Yonemaru M, Kasuga I, Kusumoto H, Kiyokawa H, Kuwabara S, Ichinose Y, Toyama K: Protein kinase inhibitor attenuates an increase in endothelial monolayer permeability induced by tumour necrosis factor-alpha. Respirology 1997, 2:63–69.
Li X, Shu R, Filippatos G, Uhal BD: Apoptosis in lung injury and remodeling. J Appl Physiol 2004, 97:1535–42.
Ueda T, Takeyama Y, Yasuda T, Matsumura N, Sawa H, Nakajima T, Kuroda Y: Vascular endothelial growth factor increases in serum and protects against the organ injuries in severe acute pancreatitis. J Surg Res 2006, 134:223–230.
Munshi N, Fernandis AZ, Cherla RP, Park IW, Ganju RK: Lipopolysaccaride-induced apoptosis of endothelial cells and its inhibition by vascular endothelial growth factor. J Immunol 2002, 168:5860–5866.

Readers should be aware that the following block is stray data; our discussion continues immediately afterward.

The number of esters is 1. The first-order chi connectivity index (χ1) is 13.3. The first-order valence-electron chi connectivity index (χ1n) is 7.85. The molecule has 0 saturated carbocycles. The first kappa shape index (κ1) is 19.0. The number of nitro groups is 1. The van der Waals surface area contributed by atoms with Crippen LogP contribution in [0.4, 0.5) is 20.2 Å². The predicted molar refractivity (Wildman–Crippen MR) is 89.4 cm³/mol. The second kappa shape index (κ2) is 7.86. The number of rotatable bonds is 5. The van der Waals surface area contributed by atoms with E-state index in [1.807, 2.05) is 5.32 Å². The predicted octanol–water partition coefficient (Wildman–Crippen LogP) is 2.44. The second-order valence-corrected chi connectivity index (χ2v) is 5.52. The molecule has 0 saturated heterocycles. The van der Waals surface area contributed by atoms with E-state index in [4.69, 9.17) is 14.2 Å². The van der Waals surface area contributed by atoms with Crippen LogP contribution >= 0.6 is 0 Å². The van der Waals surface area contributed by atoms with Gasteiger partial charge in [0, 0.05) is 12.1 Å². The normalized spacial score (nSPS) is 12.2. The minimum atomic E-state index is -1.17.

Maniscalco WM, Watkins RH, D'Angio CT, Ryan RM: Hyperoxic injury decreases alveolar epithelial cell expression of vascular endothelial growth factor (VEGF) in neonatal rabbit lung. Am J Respir Cell Mol Biol 1997, 16:557–567.
Boussat S, Eddahibi S, Coste A, Fataccioli V, Gouge M, Housset B, Adnot S, Maitre B: Expression and regulation of vascular endothelial growth factor in human pulmonary epithelial cells. Am J Physiol Lung Cell Mol Physiol 2000, 279:L371-L378.
Ohwada A, Yoshioka Y, Iwabuchi K, Nagaoka I, Dambara T, Fukuchi Y: VEGF regulates the proliferation of acid-exposed alveolar lining epithelial cells. Thorax 2003, 58:328–332.
Tsokos M, Pufe T, Paulsen F, Anders S, Mentlein R: Pulmonary expression of vascular endothelial growth factor in sepsis. Arch Pathol Lab Med 2003, 127:331–335.